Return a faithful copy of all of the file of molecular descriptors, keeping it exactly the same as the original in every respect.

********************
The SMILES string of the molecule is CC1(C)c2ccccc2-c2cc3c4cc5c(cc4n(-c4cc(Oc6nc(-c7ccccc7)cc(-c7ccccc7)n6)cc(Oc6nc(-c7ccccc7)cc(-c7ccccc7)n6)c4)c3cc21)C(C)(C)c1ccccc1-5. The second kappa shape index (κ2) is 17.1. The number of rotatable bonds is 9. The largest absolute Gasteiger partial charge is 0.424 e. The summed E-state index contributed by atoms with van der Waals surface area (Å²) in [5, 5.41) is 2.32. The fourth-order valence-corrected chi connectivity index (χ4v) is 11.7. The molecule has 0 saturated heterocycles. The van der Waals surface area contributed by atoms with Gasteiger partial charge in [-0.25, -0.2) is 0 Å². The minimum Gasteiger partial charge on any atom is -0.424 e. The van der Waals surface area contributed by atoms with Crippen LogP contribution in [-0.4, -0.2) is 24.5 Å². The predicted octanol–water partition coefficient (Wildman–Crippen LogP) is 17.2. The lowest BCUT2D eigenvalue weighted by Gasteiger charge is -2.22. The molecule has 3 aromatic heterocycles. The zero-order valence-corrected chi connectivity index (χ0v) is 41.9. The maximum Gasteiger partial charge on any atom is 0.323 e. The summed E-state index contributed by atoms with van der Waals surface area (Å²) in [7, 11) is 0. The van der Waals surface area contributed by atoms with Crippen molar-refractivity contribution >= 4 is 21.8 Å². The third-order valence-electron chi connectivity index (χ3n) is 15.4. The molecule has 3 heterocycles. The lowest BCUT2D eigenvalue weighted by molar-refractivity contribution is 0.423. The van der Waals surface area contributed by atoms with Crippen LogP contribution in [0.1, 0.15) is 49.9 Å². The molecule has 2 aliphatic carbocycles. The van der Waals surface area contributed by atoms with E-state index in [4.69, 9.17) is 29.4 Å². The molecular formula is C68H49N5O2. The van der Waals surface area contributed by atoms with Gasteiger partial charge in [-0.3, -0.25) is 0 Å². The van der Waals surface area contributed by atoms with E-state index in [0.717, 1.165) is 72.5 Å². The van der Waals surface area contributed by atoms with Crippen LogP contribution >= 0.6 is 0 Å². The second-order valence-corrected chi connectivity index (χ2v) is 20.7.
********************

The SMILES string of the molecule is CC1(C)c2ccccc2-c2cc3c4cc5c(cc4n(-c4cc(Oc6nc(-c7ccccc7)cc(-c7ccccc7)n6)cc(Oc6nc(-c7ccccc7)cc(-c7ccccc7)n6)c4)c3cc21)C(C)(C)c1ccccc1-5. The second kappa shape index (κ2) is 17.1. The number of rotatable bonds is 9. The largest absolute Gasteiger partial charge is 0.424 e. The summed E-state index contributed by atoms with van der Waals surface area (Å²) in [5, 5.41) is 2.32. The fourth-order valence-corrected chi connectivity index (χ4v) is 11.7. The molecule has 0 saturated heterocycles. The van der Waals surface area contributed by atoms with Gasteiger partial charge in [-0.25, -0.2) is 0 Å². The minimum Gasteiger partial charge on any atom is -0.424 e. The van der Waals surface area contributed by atoms with Crippen LogP contribution in [-0.4, -0.2) is 24.5 Å². The predicted octanol–water partition coefficient (Wildman–Crippen LogP) is 17.2. The lowest BCUT2D eigenvalue weighted by Gasteiger charge is -2.22. The molecule has 3 aromatic heterocycles. The zero-order valence-corrected chi connectivity index (χ0v) is 41.9. The maximum Gasteiger partial charge on any atom is 0.323 e. The summed E-state index contributed by atoms with van der Waals surface area (Å²) in [7, 11) is 0. The van der Waals surface area contributed by atoms with Crippen molar-refractivity contribution >= 4 is 21.8 Å². The third-order valence-electron chi connectivity index (χ3n) is 15.4. The molecule has 3 heterocycles. The lowest BCUT2D eigenvalue weighted by molar-refractivity contribution is 0.423. The van der Waals surface area contributed by atoms with Crippen LogP contribution in [0.1, 0.15) is 49.9 Å². The molecule has 2 aliphatic carbocycles. The van der Waals surface area contributed by atoms with E-state index in [4.69, 9.17) is 29.4 Å². The molecular formula is C68H49N5O2. The van der Waals surface area contributed by atoms with Gasteiger partial charge in [-0.3, -0.25) is 0 Å². The van der Waals surface area contributed by atoms with E-state index in [0.717, 1.165) is 72.5 Å². The van der Waals surface area contributed by atoms with Crippen LogP contribution >= 0.6 is 0 Å². The second-order valence-corrected chi connectivity index (χ2v) is 20.7.